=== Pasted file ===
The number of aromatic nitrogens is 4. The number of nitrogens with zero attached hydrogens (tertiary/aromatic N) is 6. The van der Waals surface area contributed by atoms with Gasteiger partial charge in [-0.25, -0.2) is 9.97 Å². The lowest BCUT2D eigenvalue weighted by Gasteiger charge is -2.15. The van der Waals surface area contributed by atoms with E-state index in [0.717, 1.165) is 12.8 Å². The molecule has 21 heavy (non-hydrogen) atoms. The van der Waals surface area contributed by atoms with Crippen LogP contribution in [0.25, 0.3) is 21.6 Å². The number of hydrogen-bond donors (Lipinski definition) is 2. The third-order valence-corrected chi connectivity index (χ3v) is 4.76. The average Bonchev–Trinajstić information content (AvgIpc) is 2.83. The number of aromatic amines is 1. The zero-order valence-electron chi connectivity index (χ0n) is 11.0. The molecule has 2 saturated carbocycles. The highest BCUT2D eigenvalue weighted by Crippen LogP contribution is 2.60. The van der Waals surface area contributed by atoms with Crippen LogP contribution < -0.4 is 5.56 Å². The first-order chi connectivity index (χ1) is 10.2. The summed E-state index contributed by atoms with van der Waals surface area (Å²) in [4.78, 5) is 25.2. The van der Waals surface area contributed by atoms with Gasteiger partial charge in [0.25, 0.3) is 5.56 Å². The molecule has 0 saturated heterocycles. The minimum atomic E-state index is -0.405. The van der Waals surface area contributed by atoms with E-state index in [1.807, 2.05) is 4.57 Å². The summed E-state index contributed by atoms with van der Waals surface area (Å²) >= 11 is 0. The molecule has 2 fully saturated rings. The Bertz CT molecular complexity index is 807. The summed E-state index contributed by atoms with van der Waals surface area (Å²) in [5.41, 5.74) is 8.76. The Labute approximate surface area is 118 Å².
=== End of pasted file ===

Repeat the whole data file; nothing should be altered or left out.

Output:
The number of aromatic nitrogens is 4. The number of nitrogens with zero attached hydrogens (tertiary/aromatic N) is 6. The van der Waals surface area contributed by atoms with Gasteiger partial charge in [-0.25, -0.2) is 9.97 Å². The lowest BCUT2D eigenvalue weighted by Gasteiger charge is -2.15. The van der Waals surface area contributed by atoms with E-state index in [0.717, 1.165) is 12.8 Å². The molecule has 21 heavy (non-hydrogen) atoms. The van der Waals surface area contributed by atoms with Crippen LogP contribution in [0.25, 0.3) is 21.6 Å². The number of hydrogen-bond donors (Lipinski definition) is 2. The third-order valence-corrected chi connectivity index (χ3v) is 4.76. The average Bonchev–Trinajstić information content (AvgIpc) is 2.83. The number of aromatic amines is 1. The zero-order valence-electron chi connectivity index (χ0n) is 11.0. The molecule has 2 saturated carbocycles. The highest BCUT2D eigenvalue weighted by Crippen LogP contribution is 2.60. The van der Waals surface area contributed by atoms with Crippen LogP contribution < -0.4 is 5.56 Å². The first-order chi connectivity index (χ1) is 10.2. The summed E-state index contributed by atoms with van der Waals surface area (Å²) in [4.78, 5) is 25.2. The van der Waals surface area contributed by atoms with Gasteiger partial charge in [0.25, 0.3) is 5.56 Å². The molecule has 0 saturated heterocycles. The minimum atomic E-state index is -0.405. The van der Waals surface area contributed by atoms with E-state index in [1.807, 2.05) is 4.57 Å². The summed E-state index contributed by atoms with van der Waals surface area (Å²) >= 11 is 0. The molecule has 2 fully saturated rings. The Bertz CT molecular complexity index is 807. The summed E-state index contributed by atoms with van der Waals surface area (Å²) in [5.41, 5.74) is 8.76. The Labute approximate surface area is 118 Å².